Luckily, the off-season will give Brad Stevens and the front office the opportunity to revamp their roster, plugging the few holes the team’s rotation currently has. Unfortunately, Boston doesn’t project to have much cap space to play with, and will likely enter discussions armed with the taxpayer mid-level exception of around $6.3 million, and a plethora of traded player exceptions.
Still, finding the right players, and enticing them to Boston requires effort, scouting, and finding a way to make the money work. However, according to NBC Sports Boston’s Chris Forsberg, one player that makes sense for the Celtics to pursue is the Atlanta Hawks Kevin Huerter.
“The name that ought to come up most often: is Atlanta’s, Kevin Huerter. Like White, he’s under contract deep into the future and his combination of size and shooting would complement this core well while filling two of Boston’s biggest areas of need. He’d be one of the team’s weakest defenders but he’s more serviceable on that end than, say, a Robinson type. Keep in mind that the contracts of Theis and Nesmith leave open some possibilities of deals that don’t involve just taking on a huge chunk of salary but would likely come with a greater draft asset cost,” Forsberg wrote in a June 20 article.
Huerter’s average salary over the next four years equates to $16.25 million, which would easily fit within the $17 million Evan Fournier TPE, however, the Celtics would still need to make the trade enticing for the Hawks, and there’s no guarantee that’s a possibility.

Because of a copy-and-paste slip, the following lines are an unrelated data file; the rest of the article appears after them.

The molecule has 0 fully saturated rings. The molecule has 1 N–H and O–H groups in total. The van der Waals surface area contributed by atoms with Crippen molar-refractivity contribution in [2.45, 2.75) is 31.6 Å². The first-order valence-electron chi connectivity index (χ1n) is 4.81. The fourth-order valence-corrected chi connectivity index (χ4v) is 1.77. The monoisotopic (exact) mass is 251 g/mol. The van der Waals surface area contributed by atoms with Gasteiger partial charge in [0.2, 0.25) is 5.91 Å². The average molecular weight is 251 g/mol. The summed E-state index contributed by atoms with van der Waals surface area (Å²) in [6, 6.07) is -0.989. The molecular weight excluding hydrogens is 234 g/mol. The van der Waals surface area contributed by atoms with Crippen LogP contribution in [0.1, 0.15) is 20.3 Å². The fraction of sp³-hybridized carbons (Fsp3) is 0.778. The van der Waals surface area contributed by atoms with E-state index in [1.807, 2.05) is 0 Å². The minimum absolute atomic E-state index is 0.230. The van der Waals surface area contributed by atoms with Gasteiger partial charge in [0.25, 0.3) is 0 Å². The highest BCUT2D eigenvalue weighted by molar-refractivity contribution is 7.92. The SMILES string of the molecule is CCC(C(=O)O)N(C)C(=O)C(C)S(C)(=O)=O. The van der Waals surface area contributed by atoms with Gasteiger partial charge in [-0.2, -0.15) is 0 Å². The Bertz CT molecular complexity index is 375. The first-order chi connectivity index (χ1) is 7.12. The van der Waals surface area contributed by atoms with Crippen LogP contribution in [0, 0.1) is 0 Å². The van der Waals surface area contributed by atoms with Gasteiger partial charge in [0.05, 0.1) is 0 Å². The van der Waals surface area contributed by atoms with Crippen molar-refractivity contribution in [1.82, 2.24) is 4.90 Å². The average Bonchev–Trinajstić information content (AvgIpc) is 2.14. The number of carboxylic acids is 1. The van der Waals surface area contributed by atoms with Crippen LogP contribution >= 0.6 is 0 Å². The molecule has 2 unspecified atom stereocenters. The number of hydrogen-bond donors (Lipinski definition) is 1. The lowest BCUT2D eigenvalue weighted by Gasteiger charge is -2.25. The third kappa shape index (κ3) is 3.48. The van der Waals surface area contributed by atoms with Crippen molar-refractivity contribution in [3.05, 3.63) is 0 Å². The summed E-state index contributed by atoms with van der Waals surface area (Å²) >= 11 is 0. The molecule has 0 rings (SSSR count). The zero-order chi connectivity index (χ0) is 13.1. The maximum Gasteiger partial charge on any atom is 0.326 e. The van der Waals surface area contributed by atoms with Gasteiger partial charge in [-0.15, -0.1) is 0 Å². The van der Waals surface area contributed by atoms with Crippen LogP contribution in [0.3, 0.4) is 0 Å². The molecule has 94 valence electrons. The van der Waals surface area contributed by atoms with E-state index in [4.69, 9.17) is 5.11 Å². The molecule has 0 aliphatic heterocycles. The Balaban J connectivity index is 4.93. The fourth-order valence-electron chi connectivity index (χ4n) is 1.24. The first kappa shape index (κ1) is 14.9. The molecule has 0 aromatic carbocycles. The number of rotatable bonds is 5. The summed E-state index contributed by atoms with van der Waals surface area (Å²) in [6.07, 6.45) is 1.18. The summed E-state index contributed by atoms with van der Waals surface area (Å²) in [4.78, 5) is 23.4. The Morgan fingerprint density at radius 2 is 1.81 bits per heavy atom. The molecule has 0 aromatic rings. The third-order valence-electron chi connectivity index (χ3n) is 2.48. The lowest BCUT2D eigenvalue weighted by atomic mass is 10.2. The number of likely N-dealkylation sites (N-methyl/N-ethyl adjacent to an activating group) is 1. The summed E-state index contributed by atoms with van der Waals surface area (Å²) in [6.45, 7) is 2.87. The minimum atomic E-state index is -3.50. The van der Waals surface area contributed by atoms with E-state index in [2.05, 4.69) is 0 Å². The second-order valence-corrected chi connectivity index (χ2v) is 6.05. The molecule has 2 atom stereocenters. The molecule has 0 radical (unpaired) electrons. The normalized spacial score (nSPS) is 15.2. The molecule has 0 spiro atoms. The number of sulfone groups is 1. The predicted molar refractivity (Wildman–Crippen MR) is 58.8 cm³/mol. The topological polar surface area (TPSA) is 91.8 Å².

Huerter’s Shooting Fills a Need
During the regular season, the Celtics ranked 14th in the NBA for three-point percentage, and eighth in three-pointers made, but it was clear that their bench lacked a battle-tested specialist.
That’s where Huerter comes in, a career 37.9% shooter from deep on an impressive 5.4 attempts per game – the Atlanta Hawks guard has proven himself as a capable scorer both off the catch or when curling over screens or pin down.
The 23-year-old guard fits within Boston’s current timeline, is under contract for the next four years, and would drastically improve the team’s bench rotation. However, Huerter’s limitations on the defensive end of the floor mean that Ime Udoka may not be inclined to give him the minutes his offensive production deserves.
Still, entering the first year of a new contract, the Maryland product makes perfect sense as a scoring upgrade – but there would be legitimate concerns about minutes where he shares the floor with Payton Pritchard.
Does Boston Have Their Own Huerter on the Roster
When you look at what Huerter brings to the table, it’s fair to ask if Sam Hauser could fill that role. Sure, the Hawks guard is proven at the NBA level and has 274 regular-season games under his belt, but from a skillset standpoint, Hauser isn’t a million miles away.
Both are essentially single-skilled players, with shooting being their calling card, but Huerter is also a capable initiator, averaging 3.2 assists per game for his career – could Hauser get to that? Probably not, but his size does lend itself to believing he could be impactful on the defensive glass when called upon.
The hardest thing about falling short in the NBA finals is not making moves for the sake of making moves. Boston is clearly a piece or two away from being a complete team, and if Huerter doesn’t move the needle, then acquiring him is an exercise in futility.
However, if the New York native’s floor spacing and secondary creation are seen as improvements, and the coaching staff believes Hauser is still a year or two away from being where he needs to be, Huerter could be a long-term solution to an ailment that has blighted the Celtics in recent seasons.